“[As a student,] Kant lived quite frugally. He was never wholly destitute, although there were times when he needed to go out, but his clothes were with a seamstress being repaired. At those times one of the other students would stay home while Kant would leave with a borrowed coat, pants, or shoes.”
— C. F. Heilsberg, as qtd. in Reicke [1860, 48-49]
The Berlin offices calculated in its 1735 decree governing the universities that a student could manage well enough in Königsberg on 40 rthl. per year [as reprinted in appendix #54, Arnoldt 1746, i.364; see also Benninghoven 1974, 112]. Goldbeck  put the minimum expenses at 60 Reichsthaler, but it was well known that living expenses varied considerably between universities. For comparison, the base salary for a full professor of philosophy was a bit over 166 rthls. (or 500 Prussian Guilders, to be exact) — considered at the time as fairly low pay (see Professors: Salaries and Benefits). Budgets were published by various universities in the late 18th century to give would-be students and their parents some idea of the feasibility of attending. Leipzig offered five budget classes, ranging from 120 rthl. to 800 rthl. per year. The 120 rthl. budget included 17 rthl. 8 gr. for a small, barely furnished room, 18 rthl. for a daily main meal that would still leave you feeling hungry, and 6 rthl. for the basic courses and a book or two. These budgets appealed, as is clear, to a range of tastes and economic levels. In Göttingen, a month of violin or riding lessons cost the same as a month’s rent of a furnished room [La Vopa 1988, 19-27].
One memorable portrait of student poverty in 18th century Königsberg is provided by J. T. Hermes in his popular novel, Sophiens Reise von Memel nach Sachsen (1770-72), near the end of the 29th letter. A theology student at Königsberg offers a brief portrait of an ideal school, from which one gathers the deficiencies of the current system (“the lecture rooms would be large, well-lit … and all built in a row,” “The lecture catalog ... would be examined for eight days, and then it would remain valid for the entire year”). The student’s room is shared with two others, and has only one proper bed. A second bed consists of an old outer coat, and a third of nothing more than worn out straw. One of the students earns a few ducats each month giving violin lessons and puts in two days a week as a scribe to a local pastor, for which he receives three groschen — barely enough to pay for food and incidentals (he has free lodging — what otherwise would have cost 5 rthl./year for his share of the room — and he steals his firewood).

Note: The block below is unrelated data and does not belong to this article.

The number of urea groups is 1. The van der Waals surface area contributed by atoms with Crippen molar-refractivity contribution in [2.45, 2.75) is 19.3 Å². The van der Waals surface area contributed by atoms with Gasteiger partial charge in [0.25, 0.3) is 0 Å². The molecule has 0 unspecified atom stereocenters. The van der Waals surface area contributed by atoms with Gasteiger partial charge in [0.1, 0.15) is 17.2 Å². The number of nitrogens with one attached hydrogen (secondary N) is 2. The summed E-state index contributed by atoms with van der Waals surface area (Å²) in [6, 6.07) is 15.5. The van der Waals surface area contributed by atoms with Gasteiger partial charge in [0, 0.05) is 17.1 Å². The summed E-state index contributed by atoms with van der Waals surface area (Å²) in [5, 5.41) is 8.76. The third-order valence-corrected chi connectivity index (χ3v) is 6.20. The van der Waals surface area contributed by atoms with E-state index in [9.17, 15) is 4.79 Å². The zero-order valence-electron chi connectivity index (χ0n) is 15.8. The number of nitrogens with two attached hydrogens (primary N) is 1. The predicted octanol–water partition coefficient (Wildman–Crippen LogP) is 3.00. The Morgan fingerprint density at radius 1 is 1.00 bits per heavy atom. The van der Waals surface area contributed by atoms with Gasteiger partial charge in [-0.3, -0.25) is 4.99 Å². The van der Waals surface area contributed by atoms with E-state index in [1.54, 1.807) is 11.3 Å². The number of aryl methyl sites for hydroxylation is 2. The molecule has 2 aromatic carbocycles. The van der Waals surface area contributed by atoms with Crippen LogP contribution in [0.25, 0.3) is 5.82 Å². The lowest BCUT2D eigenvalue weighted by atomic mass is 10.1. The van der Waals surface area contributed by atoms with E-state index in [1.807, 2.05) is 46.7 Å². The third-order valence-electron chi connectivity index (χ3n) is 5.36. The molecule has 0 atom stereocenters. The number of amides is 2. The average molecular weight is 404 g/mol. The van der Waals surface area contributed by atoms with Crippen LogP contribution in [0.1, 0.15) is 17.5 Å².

The brief sketch that Heilsberg offers of Kant’s student days is not much rosier. Kant appears to have always rented a room with one or more other students, and Heilsberg relates how they would pool together their clothing so that at least one of them could walk out the door, and then pool their money when some article of clothing was completely worn out and needed replacing.
 Christoph Friedrich Heilsberg [bio], a fellow student of Kant’s at the university, later served as an advisor overseeing the schools in Königsberg. His remarks come from a letter solicited by Wald in 1804, who was collecting biographical data on Kant. Printed in Reicke [1860, 48-49; repr. in Malter 1990, 18-19].
The student’s expenses included a matriculation fee (payable to the university), fees for private lectures (payable to the individual professors), food, lodging, wood for heating, lamp oil, books and writing materials, laundry, boot and clothing repair, and other sundries, as well as fees for graduation. Goldbeck claimed that a good room in a not-too distant part of town would cost from 8-12 rthl. per year. Wood for heating would cost another 10-12 rthl., and meals at a local inn about 36 rthl. per year [Goldbeck 1782, 102]. Baczko reports that a cup of coffee in a Königsberg coffeehouse in the 1770’s cost three Prussian Groschen [1824, i.230] – that would put the real value of a Reichsthaler at 30 cups of coffee.